Infoscience

Journal article

Memory performance-related dynamic brain connectivity indicates pathological burden and genetic risk for Alzheimer's disease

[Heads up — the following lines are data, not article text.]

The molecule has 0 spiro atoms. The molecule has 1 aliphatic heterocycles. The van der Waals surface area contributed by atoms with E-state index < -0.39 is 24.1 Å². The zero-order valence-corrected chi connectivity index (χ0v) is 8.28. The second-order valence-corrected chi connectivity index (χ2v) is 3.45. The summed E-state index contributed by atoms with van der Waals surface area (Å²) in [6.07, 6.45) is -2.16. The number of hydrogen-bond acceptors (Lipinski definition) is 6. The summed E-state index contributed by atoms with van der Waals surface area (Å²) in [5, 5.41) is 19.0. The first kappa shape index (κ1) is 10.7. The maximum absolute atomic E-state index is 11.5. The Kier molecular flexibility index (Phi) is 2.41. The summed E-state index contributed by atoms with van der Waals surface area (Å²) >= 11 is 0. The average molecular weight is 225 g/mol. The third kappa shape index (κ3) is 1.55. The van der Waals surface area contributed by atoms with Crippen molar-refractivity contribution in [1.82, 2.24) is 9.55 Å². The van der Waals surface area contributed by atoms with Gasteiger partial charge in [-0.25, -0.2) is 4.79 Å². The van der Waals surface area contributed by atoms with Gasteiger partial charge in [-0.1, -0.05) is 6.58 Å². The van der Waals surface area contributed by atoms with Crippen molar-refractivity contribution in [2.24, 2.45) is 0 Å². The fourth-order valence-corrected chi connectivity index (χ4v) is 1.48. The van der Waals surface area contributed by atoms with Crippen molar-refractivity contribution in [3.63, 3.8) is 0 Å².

Background: The incidence of Alzheimer's disease (AD) strongly relates to advanced age and progressive deposition of cerebral amyloid-beta (A beta), hyperphosphorylated tau, and iron. The purpose of this study was to investigate the relationship between cerebral dynamic functional connectivity and variability of long-term cognitive performance in healthy, elderly subjects, allowing for local pathology and genetic risk. Methods: Thirty seven participants (mean (SD) age 74 (6.0) years, Mini-Mental State Examination 29.0 (1.2)) were dichotomized based on repeated neuropsychological test performance within 2 years. Cerebral A beta was measured by C-11 Pittsburgh Compound-B positron emission tomography, and iron by quantitative susceptibility mapping magnetic resonance imaging (MRI) at an ultra-high field strength of 7 Tesla (7T). Dynamic functional connectivity patterns were investigated by resting-state functional MRI at 7T and tested for interactive effects with genetic AD risk (apolipoprotein E (ApoE)-epsilon 4 carrier status). Results: A relationship between low episodic memory and a lower expression of anterior-posterior connectivity was seen (F(9,27) = 3.23, p < 0.008), moderated by ApoE-epsilon 4 (F(9,27) = 2.22, p < 0.005). Inherent node-strength was related to local iron (F(5,30) = 13.2; p < 0.022). Conclusion: Our data indicate that altered dynamic anterior-posterior brain connectivity is a characteristic of low memory performance in the subclinical range and genetic risk for AD in the elderly. As the observed altered brain network properties are associated with increased local iron, our findings may reflect secondary neuronal changes due to pathologic processes including oxidative stress.

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